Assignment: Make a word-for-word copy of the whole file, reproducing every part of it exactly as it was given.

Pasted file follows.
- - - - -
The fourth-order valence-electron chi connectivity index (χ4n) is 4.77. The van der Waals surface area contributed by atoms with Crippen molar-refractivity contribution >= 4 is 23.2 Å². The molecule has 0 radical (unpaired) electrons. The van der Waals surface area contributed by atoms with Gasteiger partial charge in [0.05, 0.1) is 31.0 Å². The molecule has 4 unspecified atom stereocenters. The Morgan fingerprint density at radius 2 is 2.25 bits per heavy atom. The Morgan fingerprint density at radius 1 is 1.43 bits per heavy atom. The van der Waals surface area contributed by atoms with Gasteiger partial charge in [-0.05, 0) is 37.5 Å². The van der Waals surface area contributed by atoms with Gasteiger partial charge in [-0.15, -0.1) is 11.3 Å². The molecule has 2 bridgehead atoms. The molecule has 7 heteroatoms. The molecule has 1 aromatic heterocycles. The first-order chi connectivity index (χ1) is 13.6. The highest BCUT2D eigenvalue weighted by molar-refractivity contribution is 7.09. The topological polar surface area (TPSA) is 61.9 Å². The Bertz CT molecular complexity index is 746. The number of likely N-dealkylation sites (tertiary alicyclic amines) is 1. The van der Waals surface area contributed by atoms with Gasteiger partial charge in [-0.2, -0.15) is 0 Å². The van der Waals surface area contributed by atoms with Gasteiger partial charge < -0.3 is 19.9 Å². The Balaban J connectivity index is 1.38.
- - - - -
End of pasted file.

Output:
The fourth-order valence-electron chi connectivity index (χ4n) is 4.77. The van der Waals surface area contributed by atoms with Crippen molar-refractivity contribution >= 4 is 23.2 Å². The molecule has 0 radical (unpaired) electrons. The van der Waals surface area contributed by atoms with Gasteiger partial charge in [0.05, 0.1) is 31.0 Å². The molecule has 4 unspecified atom stereocenters. The Morgan fingerprint density at radius 2 is 2.25 bits per heavy atom. The Morgan fingerprint density at radius 1 is 1.43 bits per heavy atom. The van der Waals surface area contributed by atoms with Gasteiger partial charge in [-0.05, 0) is 37.5 Å². The van der Waals surface area contributed by atoms with Gasteiger partial charge in [-0.15, -0.1) is 11.3 Å². The molecule has 2 bridgehead atoms. The molecule has 7 heteroatoms. The molecule has 1 aromatic heterocycles. The first-order chi connectivity index (χ1) is 13.6. The highest BCUT2D eigenvalue weighted by molar-refractivity contribution is 7.09. The topological polar surface area (TPSA) is 61.9 Å². The Bertz CT molecular complexity index is 746. The number of likely N-dealkylation sites (tertiary alicyclic amines) is 1. The van der Waals surface area contributed by atoms with Gasteiger partial charge in [-0.2, -0.15) is 0 Å². The van der Waals surface area contributed by atoms with Gasteiger partial charge < -0.3 is 19.9 Å². The Balaban J connectivity index is 1.38.